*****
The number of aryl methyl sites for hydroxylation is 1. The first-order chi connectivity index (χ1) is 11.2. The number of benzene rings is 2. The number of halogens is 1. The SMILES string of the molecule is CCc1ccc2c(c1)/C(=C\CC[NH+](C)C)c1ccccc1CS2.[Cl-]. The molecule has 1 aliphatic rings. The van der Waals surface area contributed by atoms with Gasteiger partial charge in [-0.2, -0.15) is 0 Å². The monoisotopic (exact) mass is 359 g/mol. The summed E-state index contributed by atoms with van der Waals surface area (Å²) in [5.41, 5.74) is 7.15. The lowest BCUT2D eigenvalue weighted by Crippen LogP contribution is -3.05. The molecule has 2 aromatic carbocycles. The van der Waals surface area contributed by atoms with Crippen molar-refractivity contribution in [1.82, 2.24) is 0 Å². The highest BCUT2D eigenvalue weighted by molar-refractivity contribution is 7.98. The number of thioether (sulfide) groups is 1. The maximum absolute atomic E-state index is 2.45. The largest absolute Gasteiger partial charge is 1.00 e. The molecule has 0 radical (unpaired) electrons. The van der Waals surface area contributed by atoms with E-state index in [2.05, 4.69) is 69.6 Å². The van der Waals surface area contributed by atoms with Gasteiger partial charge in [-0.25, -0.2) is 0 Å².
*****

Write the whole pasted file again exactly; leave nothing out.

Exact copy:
The number of aryl methyl sites for hydroxylation is 1. The first-order chi connectivity index (χ1) is 11.2. The number of benzene rings is 2. The number of halogens is 1. The SMILES string of the molecule is CCc1ccc2c(c1)/C(=C\CC[NH+](C)C)c1ccccc1CS2.[Cl-]. The molecule has 1 aliphatic rings. The van der Waals surface area contributed by atoms with Gasteiger partial charge in [-0.2, -0.15) is 0 Å². The monoisotopic (exact) mass is 359 g/mol. The summed E-state index contributed by atoms with van der Waals surface area (Å²) in [5.41, 5.74) is 7.15. The lowest BCUT2D eigenvalue weighted by Crippen LogP contribution is -3.05. The molecule has 2 aromatic carbocycles. The van der Waals surface area contributed by atoms with Crippen molar-refractivity contribution in [1.82, 2.24) is 0 Å². The highest BCUT2D eigenvalue weighted by molar-refractivity contribution is 7.98. The number of thioether (sulfide) groups is 1. The maximum absolute atomic E-state index is 2.45. The largest absolute Gasteiger partial charge is 1.00 e. The molecule has 0 radical (unpaired) electrons. The van der Waals surface area contributed by atoms with E-state index in [2.05, 4.69) is 69.6 Å². The van der Waals surface area contributed by atoms with Gasteiger partial charge in [-0.25, -0.2) is 0 Å².